The name Christian is used only three times in the New Testament. It occurs as follows: (1) Luke records that "the disciples were called Christians first in Antioch" (Acts 11:26); (2) Agrippa replied to Paul's powerful, persuasive sermon, "almost thou persuadest me to be a Christian" (Acts 26:28); (3) The apostle Peter states, "Yet if any man suffer as a Christian, let him not be ashamed; but let him glorify God on this behalf" (1 Peter 4:16). Surely it is the name Christian to which James refers when he writes, "Do not they blaspheme that worthy name by which ye are called?" (James 2:7). The Berkley Version translates this verse, "Do they not slander the noble name by which you are distinguished?"
The question is often asked, "How did it happen that the early disciples in Antioch began to use the name Christian?" This is a good question and a variety of answers have been offered. Some, within and without the church, contend that since the disciples were followers of Christ, they assumed the name or took the name Christian upon themselves; i.e. they began calling themselves Christians. Others object to this reasoning and credit the name Christian to non-Christians who spoke in derision of the early disciples. It is the author's belief that neither answer is correct, but that God himself called the name Christian upon the early disciples in fulfillment of Old Testament prophecy.
The name Christian is the new name of Old Testament prophecy promised in the Book of Isaiah when the inspired prophet spoke of things in the Messianic kingdom. Isaiah states: "Even unto them will I give in mine house and within my wall as memorial and a name better than sons and daughters; I will give them an everlasting name, that shall not be cut off." In the context, Isaiah is speaking of the coming Messianic kingdom and shows that "strangers" (foreigners) and "eunuchs" (Isaiah 56:3) will be able, by virtue of his "covenant" (Isaiah 56:4; cf. Jeremiah 31:31-34; Hebrews 8:6-13) to worship God in his "house" (the church, cf. Isaiah 56:5; 1 Timothy 3:15).
The second prophecy of Isaiah in reference to the new name of the Old Testament prophecy states: "and the Gentiles shall see thy righteousness and all the kings thy glory: and thou shall be called by a new name which the mouth of the Lord shall name" (62:2). The prophecy states that God is to glorify Zion (the church, spiritual Israel) and it would be seen by the entire world.
It is this writer's belief that the Old Testament prophecy concerning the new name was fulfilled when the early disciples were called Christians in Antioch (Acts 11:26), and it was the result of God's calling the new name -- Christian -- upon the early disciples.
Acts 11:26 fulfills the Old Testament prophecy of a new name upon God's children. From Pentecost (Acts 2) to Antioch (Acts 11), no new name was given by which his children are called. The statement: "the disciples were called Christians first in Antioch" (Acts 11:26) certainly fulfills the Old Testament prophecy of a new name given by God as promised in Isaiah 56:5 and 62:2. The new name of Old Testament prophecy -- Christian -- was to be given in "mine [his] house" (Isaiah 56:5). The church in Antioch was indeed the "house of God" (1 Timothy 3:15). The new name of Old Testament prophecy -- Christian -- was given after the Gentiles saw the "righteousness" of God (Isaiah 62:2). The "seeing" of the righteousness of God corresponds to the Gentiles entering the kingdom of God in the conversion of Cornelius (Acts 10).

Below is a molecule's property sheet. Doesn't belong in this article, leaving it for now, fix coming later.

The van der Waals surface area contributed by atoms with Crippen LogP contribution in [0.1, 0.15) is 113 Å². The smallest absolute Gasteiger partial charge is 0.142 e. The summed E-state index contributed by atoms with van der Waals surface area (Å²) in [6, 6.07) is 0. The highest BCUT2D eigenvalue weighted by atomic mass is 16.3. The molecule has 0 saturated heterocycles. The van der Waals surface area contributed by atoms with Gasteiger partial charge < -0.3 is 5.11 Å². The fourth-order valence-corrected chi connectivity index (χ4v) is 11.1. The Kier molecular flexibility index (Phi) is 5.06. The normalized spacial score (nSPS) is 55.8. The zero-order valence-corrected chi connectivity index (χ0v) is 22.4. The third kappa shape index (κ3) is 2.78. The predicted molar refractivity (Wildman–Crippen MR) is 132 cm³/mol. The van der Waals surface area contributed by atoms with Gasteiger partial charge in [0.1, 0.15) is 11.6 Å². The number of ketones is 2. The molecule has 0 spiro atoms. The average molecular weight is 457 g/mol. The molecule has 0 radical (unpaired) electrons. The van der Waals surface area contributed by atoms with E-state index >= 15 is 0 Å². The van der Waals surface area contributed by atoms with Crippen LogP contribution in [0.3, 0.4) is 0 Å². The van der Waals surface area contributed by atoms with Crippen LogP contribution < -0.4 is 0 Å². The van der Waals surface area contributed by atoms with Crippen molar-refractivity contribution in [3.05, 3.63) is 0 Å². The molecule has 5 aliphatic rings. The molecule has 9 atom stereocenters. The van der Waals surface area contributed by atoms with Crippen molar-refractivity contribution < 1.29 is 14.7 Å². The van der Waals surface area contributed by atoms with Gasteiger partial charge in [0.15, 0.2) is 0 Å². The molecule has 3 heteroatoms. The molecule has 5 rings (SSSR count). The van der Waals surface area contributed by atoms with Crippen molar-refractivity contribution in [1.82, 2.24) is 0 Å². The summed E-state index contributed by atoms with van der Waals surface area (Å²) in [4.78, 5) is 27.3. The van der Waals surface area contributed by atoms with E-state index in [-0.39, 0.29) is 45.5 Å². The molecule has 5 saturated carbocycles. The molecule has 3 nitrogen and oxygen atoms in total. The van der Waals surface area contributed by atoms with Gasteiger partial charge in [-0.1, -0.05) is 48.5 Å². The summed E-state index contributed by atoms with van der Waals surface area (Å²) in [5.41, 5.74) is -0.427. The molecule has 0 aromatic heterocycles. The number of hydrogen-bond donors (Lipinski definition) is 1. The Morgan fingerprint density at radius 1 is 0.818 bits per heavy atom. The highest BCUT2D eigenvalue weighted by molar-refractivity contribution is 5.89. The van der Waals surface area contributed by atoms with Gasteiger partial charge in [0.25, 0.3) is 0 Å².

Consider also that the Greek verb chermatizo translated "were called" (Acts 11:26) carries the force of divine command or oracle. The same Greek word also appears in (1) Matthew 2:12 to describe God's divine command in a dream to the wise men not to return to Herod; (2) Matthew 2:22 to describe God's divine command to Joseph to withdraw to Galilee upon his return out of Egypt; (3) Luke 2:26 to describe God's divine oracle revealed by the Holy Spirit to Simeon "that he should not see death, before he had seen the Lord's Christ"; (4) Acts 10:22 to describe God's divine command by a holy angel to Cornelius "to send for thee [Peter] into his house, and to hear words of thee."
The force of the verb in all of these Scriptures is the force of a divine command and fulfills the Old Testament prophecy of our Lord giving his people a new name and an everlasting name "which the mouth of the Lord shall name" (Isaiah 56:5; 62:2). We regret that some brethren have concluded that "the idea that the new name 'Christian' is fanciful and ignores the context" (John Willis, Isaiah, 458).
One cannot say the word Christian without saying the word Christ. The suffix "ian" means "a sense of belonging to" Christ by virtue of his redeeming us from sin with his blood and our obedience to his Gospel (1 Corinthians 6:20; 7:23; Galatians 3:13; Hebrews 5:9; 9:12; 1 Peter 1:18-19; Acts 20:28).
The new name -- Christian -- symbolizes a new relationship with God in which everything is to be new (2 Corinthians 5:17). Since the name Christian is the "everlasting name" of Isaiah 56:5 and the "new name" that the Lord "shall name" [literally, "shall fix upon them"] of Isaiah 62:2, dare we assume the new name came about by the early disciples calling it upon themselves or the enemies of Christianity calling it upon the disciples by derision? Dare we wear any other man's name religiously or wear the new name -- Christian -- with shame?